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Horror and mythology are passionate lovers.

Angry and lustful gods, ferocious creatures, and evil entities have populated tales since the beginning of storytelling.  The thematic elements coursing through classic oral and written traditions still thrive in modern genre works.  Our television and multiplex screens flicker with vampires, werewolves, and zombies, while bestselling literature and magazines depict serial killers, ghosts, and vengeful deities.

More often than not, these chilling tales are rooted in myth.  Brian Keene’s novel DARK HALLOW features a sleepy Pennsylvanian neighborhood’s men chasing after the satyr Hylinus after he’s lured their wives into the woods to engage in Dionysian orgies.  In WHAT DREAMS MAY COME, adapted for the big screen from a Richard Matheson novel and starring Robin Williams, notes from Orpheus’ lyre can be heard as our hero descends into the underworld to rescue his better half in the name of love.

The myths at the core of these stories have survived through the ages because they contain the essence of what truly scares us: fear of the unknown, being powerless, facing intelligent adversaries different from the status quo, and death.

For me, however, antiquity’s most frightening monster, the one creature who embodies all of these traits, is the Cretan Minotaur.

According to legend, when Minos refused to sacrifice a beautiful white bull for Poseidon, the sea god punished the King by making his queen, Pasiphae, fall in love with the beast.  Using a hollow wooden bull created by master craftsman Daedalus, Pasiphae mated with the bull and conceived a hideous child.  Half-man, half-bull, the Minotaur’s proper name was Asterion, and he possessed an unquenchable hunger for human flesh and blood so savage, Daedalus constructed a complicated Labyrinth to contain him.  Asterion remained trapped in the twisting corridors for years, feeding off unlucky souls cast in gauntlet as sacrificial punishment as well as the foolishly brave attempting to slay him.  Eventually, Minos’ daughter Ariadne fell madly in love with Theseus, an intended sacrifice to the Minotaur.  She gave him a ball of blue thread so he could navigate the paths, and Theseus was able to kill Asterion with his blade before finding his way out.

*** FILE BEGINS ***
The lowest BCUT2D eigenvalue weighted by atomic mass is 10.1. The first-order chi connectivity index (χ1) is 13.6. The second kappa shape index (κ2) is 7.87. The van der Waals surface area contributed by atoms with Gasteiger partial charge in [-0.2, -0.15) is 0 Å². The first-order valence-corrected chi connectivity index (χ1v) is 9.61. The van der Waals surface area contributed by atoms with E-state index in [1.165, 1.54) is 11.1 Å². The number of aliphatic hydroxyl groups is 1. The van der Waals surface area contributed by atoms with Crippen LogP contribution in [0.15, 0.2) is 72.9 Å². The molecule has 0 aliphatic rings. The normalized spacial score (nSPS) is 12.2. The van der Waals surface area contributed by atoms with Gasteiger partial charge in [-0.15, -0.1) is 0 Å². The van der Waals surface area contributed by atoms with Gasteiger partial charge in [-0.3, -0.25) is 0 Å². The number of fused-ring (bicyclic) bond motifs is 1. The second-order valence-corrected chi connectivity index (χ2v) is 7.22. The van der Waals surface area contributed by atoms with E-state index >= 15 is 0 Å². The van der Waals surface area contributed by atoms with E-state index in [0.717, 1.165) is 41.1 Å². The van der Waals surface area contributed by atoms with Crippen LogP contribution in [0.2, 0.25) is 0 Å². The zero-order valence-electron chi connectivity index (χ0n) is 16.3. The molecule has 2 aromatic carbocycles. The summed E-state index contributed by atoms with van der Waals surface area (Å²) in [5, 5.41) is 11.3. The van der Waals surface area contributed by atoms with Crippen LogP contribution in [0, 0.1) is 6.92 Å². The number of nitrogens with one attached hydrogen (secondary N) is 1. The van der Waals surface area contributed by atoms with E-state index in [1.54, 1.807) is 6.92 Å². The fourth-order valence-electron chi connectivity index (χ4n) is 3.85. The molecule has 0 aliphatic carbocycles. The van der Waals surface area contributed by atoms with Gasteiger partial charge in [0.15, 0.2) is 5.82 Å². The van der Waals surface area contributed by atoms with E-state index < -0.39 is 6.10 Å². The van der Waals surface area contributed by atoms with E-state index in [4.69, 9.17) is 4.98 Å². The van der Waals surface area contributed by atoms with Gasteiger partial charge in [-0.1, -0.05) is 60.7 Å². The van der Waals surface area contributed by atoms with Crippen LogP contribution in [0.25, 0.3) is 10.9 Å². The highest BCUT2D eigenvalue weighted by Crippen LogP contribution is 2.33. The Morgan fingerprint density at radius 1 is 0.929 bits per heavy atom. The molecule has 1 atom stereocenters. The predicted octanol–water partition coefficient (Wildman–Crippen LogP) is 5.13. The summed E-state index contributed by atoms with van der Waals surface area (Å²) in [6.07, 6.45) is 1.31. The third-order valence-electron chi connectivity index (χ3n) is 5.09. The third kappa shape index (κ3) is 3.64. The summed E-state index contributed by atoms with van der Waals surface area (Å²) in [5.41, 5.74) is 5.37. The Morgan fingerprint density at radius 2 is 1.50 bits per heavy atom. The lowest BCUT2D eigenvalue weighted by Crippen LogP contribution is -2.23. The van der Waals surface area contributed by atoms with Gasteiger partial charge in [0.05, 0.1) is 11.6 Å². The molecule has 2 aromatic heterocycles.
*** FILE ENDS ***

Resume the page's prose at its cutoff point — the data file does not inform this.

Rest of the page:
Pure terror oozes from the foundation of Asterion’s myth.  So menacing is the Minotaur, he’s had the ability to change shape, adapting to modern sensibilities.

In Stanley Kubrick’s version of Stephen King’s THE SHINING, Jack Nicholson points his forehead at the camera as a bull would aim his horns before chasing his son into the frozen hedge maze outside the labyrinthine Overlook Hotel.  AMERICAN HORROR STORY: COVEN depicted Delphine LaLaurie attaching the severed head of a bull to a houseboy as punishment for having sex with one of her daughters before sending him to kill her enemies.  Suzanne Collins drew inspiration from the Myth when penning the HUNGER GAMES; President Snow is a nod to the white bull that birthed Asterion.

For BULLMAN, my take on the Minotaur legend featured in DISTORTED vol. 1, 1980s-slasher films became the framework in which I set the myth.  The basic elements are all there—the Minotaur, the maze, the king, his daughter, and a youth trying to win her eye—but I warped the story so it featured teenagers drinking, taking drugs, and obsessing over sex.  Most slasher films are morality tales pitting the virtuous against pure evil, but I wanted to blur the lines, add a little spice to the worn out archetypes we’ve seen again and again.  Within the story, there are references to myths and superstitions not only from ancient Greece but also other cultures as well as nods to my own mythology I’ve created in other works.  All this comes together as the characters enter the labyrinth, each with their own selfish agendas and pretenses, each oblivious to the real dangers tucked deep within the maze’s corners.

When you grab your copy of DISTORTED vol. 1, dim the lights and wrap up in a blanket.  Things aren’t what they seem, and the Bullman needs flesh.

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